Sunday, June 27, 2010
Mr. and Mrs. Frank Davis, after experimenting with fertility drugs, find themselves expecting a second child. What they do NOT expect is said child (with a birthweight of a robust 12 pounds) emerging from the womb and killing everyone in maternity. The mutant child carves a bloody swath across L.A., and soon various law enforcement and corporate interests enter the ring to contain, study and/or destroy the wayward child. And the Davises are torn apart as Frank obsesses over being the one to kill his child.
Your proprietor loves himself some Larry Cohen, so when the call* went out to watch and review this film I jumped on it. I think I'd only ever seen it on cable at a young age (not to worry - despite being banned in several countries it was released here with a PG rating), but have quite a few friends who remain scarred by it. Having happily digested some of Cohen's later films, I was pleased to find that it balanced solid genre thrills with the loose, seemingly improvised and decidedly offbeat character moments that pepper his other films. And though the film is clearly a product of the 70s (from its costuming to its excavation of then-contemporary issues of abortion and environmental mutation), it's unfortunately very much of the present. As various characters sounded off on the damage we do to the environment, and thus to ourselves, I kept flashing to the oil disaster that continues to darken the Gulf Coast, and wondering what manner of offspring it might sire.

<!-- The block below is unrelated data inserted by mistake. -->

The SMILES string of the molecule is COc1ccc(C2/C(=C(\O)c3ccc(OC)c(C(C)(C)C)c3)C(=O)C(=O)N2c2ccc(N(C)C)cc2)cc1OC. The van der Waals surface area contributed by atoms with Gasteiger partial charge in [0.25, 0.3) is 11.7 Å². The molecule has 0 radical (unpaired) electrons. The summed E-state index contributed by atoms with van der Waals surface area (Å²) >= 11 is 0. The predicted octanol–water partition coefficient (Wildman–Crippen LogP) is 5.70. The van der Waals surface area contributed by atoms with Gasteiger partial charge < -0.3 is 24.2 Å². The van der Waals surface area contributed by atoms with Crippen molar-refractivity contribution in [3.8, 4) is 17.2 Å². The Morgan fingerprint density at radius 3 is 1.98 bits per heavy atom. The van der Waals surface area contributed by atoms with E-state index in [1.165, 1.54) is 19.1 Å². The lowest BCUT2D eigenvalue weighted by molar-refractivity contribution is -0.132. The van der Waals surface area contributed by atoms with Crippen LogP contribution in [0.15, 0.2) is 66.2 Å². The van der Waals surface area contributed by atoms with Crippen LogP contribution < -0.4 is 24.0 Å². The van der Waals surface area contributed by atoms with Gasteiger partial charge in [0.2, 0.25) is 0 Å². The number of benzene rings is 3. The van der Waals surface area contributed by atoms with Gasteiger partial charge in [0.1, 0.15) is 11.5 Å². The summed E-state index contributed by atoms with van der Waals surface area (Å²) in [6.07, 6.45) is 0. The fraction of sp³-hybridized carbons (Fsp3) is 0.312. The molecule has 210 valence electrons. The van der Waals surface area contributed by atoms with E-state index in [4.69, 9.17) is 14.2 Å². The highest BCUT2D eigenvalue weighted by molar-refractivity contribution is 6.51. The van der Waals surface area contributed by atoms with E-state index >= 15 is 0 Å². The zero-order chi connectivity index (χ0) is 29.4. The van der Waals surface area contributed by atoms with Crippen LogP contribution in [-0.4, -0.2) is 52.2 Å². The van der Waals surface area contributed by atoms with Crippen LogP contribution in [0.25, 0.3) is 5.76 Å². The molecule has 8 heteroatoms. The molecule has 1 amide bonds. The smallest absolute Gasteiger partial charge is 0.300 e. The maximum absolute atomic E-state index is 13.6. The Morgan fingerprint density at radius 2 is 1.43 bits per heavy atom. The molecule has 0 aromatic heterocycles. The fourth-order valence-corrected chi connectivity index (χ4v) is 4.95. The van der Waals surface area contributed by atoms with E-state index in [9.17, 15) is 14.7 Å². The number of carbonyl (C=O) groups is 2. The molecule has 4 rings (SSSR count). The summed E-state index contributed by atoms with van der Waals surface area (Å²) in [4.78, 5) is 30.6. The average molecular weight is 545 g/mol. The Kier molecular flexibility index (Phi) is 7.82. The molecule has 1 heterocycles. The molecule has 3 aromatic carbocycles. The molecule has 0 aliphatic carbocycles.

One of Cohen's unsung strengths is his selection of collaborators, and the leeway he gives them. Several people from the locations where the movie was shot were pressed into service as bit players (the Scots nurse who escorts Davis toward the delivery room is particularly fine), but Cohen's bigger name players do fine work as well. The young FX artist Rick Baker crafts a memorable (if little-seen) monster that helps strike a primal chord. Veteran film composer Bernard Herrmann had already begun a 1970s second wind with de Palma's Sisters, but his work on this film (resplendent with his usual low-end woodwinds and his recently discovered bass guitar and Moog synth), overblown though it sometimes is, helped re-establish his name amongst the young generation of filmmakers.
But my favorite surprise of the film was the lead performance by John Ryan. I recognized him as one of several go-to actors regularly pressed into service as paramilitary assholes on M*A*S*H. He brings a similar intensity to Frank Davis. And Cohen just lets the camera run on him when Davis, confronting his child in a dark corridor, feels his murderous impulses give way to fatherhood. It's a great piece of understated acting, and when Davis starts crying he's not alone.
* = This review is part of the Final Girl Film Club, hosted as always by the gorgeous and glorious Stacie Ponder. Take a look at her SPACE GIRLS series.